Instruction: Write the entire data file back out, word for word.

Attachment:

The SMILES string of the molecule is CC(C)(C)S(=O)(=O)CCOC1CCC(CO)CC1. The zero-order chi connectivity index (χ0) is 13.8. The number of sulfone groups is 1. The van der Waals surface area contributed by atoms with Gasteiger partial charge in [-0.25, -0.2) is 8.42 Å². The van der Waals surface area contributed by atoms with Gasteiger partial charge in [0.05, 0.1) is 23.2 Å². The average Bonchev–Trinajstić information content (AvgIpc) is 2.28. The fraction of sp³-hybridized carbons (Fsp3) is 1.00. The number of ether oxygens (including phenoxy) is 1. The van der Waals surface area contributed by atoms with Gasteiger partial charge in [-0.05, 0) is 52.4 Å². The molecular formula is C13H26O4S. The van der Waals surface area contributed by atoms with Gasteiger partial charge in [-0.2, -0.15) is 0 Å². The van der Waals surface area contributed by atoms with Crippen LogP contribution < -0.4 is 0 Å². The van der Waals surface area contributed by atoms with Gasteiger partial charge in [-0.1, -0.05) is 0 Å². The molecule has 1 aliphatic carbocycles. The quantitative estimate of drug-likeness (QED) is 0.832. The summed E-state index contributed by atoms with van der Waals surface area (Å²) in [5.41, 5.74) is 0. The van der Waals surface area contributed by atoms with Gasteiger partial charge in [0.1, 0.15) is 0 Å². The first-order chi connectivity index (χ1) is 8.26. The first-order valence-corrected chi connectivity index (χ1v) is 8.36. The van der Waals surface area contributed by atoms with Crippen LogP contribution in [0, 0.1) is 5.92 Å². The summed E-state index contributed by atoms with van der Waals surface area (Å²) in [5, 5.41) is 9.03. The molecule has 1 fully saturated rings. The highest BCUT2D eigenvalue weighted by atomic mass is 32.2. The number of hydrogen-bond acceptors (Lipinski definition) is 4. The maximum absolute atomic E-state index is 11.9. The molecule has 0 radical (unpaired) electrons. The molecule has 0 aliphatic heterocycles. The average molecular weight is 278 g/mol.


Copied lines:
The SMILES string of the molecule is CC(C)(C)S(=O)(=O)CCOC1CCC(CO)CC1. The zero-order chi connectivity index (χ0) is 13.8. The number of sulfone groups is 1. The van der Waals surface area contributed by atoms with Gasteiger partial charge in [-0.25, -0.2) is 8.42 Å². The van der Waals surface area contributed by atoms with Gasteiger partial charge in [0.05, 0.1) is 23.2 Å². The average Bonchev–Trinajstić information content (AvgIpc) is 2.28. The fraction of sp³-hybridized carbons (Fsp3) is 1.00. The number of ether oxygens (including phenoxy) is 1. The van der Waals surface area contributed by atoms with Gasteiger partial charge in [-0.05, 0) is 52.4 Å². The molecular formula is C13H26O4S. The van der Waals surface area contributed by atoms with Gasteiger partial charge in [-0.2, -0.15) is 0 Å². The van der Waals surface area contributed by atoms with Crippen LogP contribution < -0.4 is 0 Å². The van der Waals surface area contributed by atoms with Gasteiger partial charge in [-0.1, -0.05) is 0 Å². The molecule has 1 aliphatic carbocycles. The quantitative estimate of drug-likeness (QED) is 0.832. The summed E-state index contributed by atoms with van der Waals surface area (Å²) in [5.41, 5.74) is 0. The van der Waals surface area contributed by atoms with Gasteiger partial charge in [0.1, 0.15) is 0 Å². The first-order chi connectivity index (χ1) is 8.26. The first-order valence-corrected chi connectivity index (χ1v) is 8.36. The van der Waals surface area contributed by atoms with Crippen LogP contribution in [0, 0.1) is 5.92 Å². The summed E-state index contributed by atoms with van der Waals surface area (Å²) in [5, 5.41) is 9.03. The molecule has 1 fully saturated rings. The highest BCUT2D eigenvalue weighted by atomic mass is 32.2. The number of hydrogen-bond acceptors (Lipinski definition) is 4. The maximum absolute atomic E-state index is 11.9. The molecule has 0 radical (unpaired) electrons. The molecule has 0 aliphatic heterocycles. The average molecular weight is 278 g/mol.